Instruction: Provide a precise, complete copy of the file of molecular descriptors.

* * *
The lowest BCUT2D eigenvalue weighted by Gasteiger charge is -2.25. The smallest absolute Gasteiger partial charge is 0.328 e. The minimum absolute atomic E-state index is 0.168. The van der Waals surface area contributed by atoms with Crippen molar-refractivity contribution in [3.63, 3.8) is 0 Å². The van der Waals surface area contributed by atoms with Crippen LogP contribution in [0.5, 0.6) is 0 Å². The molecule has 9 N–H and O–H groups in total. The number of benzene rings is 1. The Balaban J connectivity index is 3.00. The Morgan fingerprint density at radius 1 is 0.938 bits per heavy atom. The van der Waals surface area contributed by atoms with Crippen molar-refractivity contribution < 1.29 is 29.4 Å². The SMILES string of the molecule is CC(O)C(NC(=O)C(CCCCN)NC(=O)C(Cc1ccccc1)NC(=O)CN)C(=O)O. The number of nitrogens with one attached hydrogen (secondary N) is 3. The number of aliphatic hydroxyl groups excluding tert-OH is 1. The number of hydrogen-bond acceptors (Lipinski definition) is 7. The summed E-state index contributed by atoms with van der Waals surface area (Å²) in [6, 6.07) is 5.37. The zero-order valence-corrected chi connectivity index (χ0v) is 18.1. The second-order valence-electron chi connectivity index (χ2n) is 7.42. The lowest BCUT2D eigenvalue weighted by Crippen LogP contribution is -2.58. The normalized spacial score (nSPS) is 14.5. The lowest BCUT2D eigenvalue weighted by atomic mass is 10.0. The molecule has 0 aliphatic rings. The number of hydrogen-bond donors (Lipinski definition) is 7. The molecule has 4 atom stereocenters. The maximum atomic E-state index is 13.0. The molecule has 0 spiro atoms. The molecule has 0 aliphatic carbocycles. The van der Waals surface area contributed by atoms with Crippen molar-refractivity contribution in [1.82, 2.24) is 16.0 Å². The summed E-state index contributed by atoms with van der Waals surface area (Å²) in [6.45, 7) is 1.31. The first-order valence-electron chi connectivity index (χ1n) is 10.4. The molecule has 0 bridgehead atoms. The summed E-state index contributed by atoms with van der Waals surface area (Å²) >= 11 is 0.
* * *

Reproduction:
The lowest BCUT2D eigenvalue weighted by Gasteiger charge is -2.25. The smallest absolute Gasteiger partial charge is 0.328 e. The minimum absolute atomic E-state index is 0.168. The van der Waals surface area contributed by atoms with Crippen molar-refractivity contribution in [3.63, 3.8) is 0 Å². The van der Waals surface area contributed by atoms with Crippen LogP contribution in [0.5, 0.6) is 0 Å². The molecule has 9 N–H and O–H groups in total. The number of benzene rings is 1. The Balaban J connectivity index is 3.00. The Morgan fingerprint density at radius 1 is 0.938 bits per heavy atom. The van der Waals surface area contributed by atoms with Crippen molar-refractivity contribution < 1.29 is 29.4 Å². The SMILES string of the molecule is CC(O)C(NC(=O)C(CCCCN)NC(=O)C(Cc1ccccc1)NC(=O)CN)C(=O)O. The number of nitrogens with one attached hydrogen (secondary N) is 3. The number of aliphatic hydroxyl groups excluding tert-OH is 1. The number of hydrogen-bond acceptors (Lipinski definition) is 7. The summed E-state index contributed by atoms with van der Waals surface area (Å²) in [6, 6.07) is 5.37. The zero-order valence-corrected chi connectivity index (χ0v) is 18.1. The second-order valence-electron chi connectivity index (χ2n) is 7.42. The lowest BCUT2D eigenvalue weighted by Crippen LogP contribution is -2.58. The normalized spacial score (nSPS) is 14.5. The lowest BCUT2D eigenvalue weighted by atomic mass is 10.0. The molecule has 0 aliphatic rings. The number of hydrogen-bond donors (Lipinski definition) is 7. The molecule has 4 atom stereocenters. The maximum atomic E-state index is 13.0. The molecule has 0 spiro atoms. The molecule has 0 aliphatic carbocycles. The van der Waals surface area contributed by atoms with Crippen molar-refractivity contribution in [1.82, 2.24) is 16.0 Å². The summed E-state index contributed by atoms with van der Waals surface area (Å²) in [6.45, 7) is 1.31. The first-order valence-electron chi connectivity index (χ1n) is 10.4. The molecule has 0 bridgehead atoms. The summed E-state index contributed by atoms with van der Waals surface area (Å²) >= 11 is 0.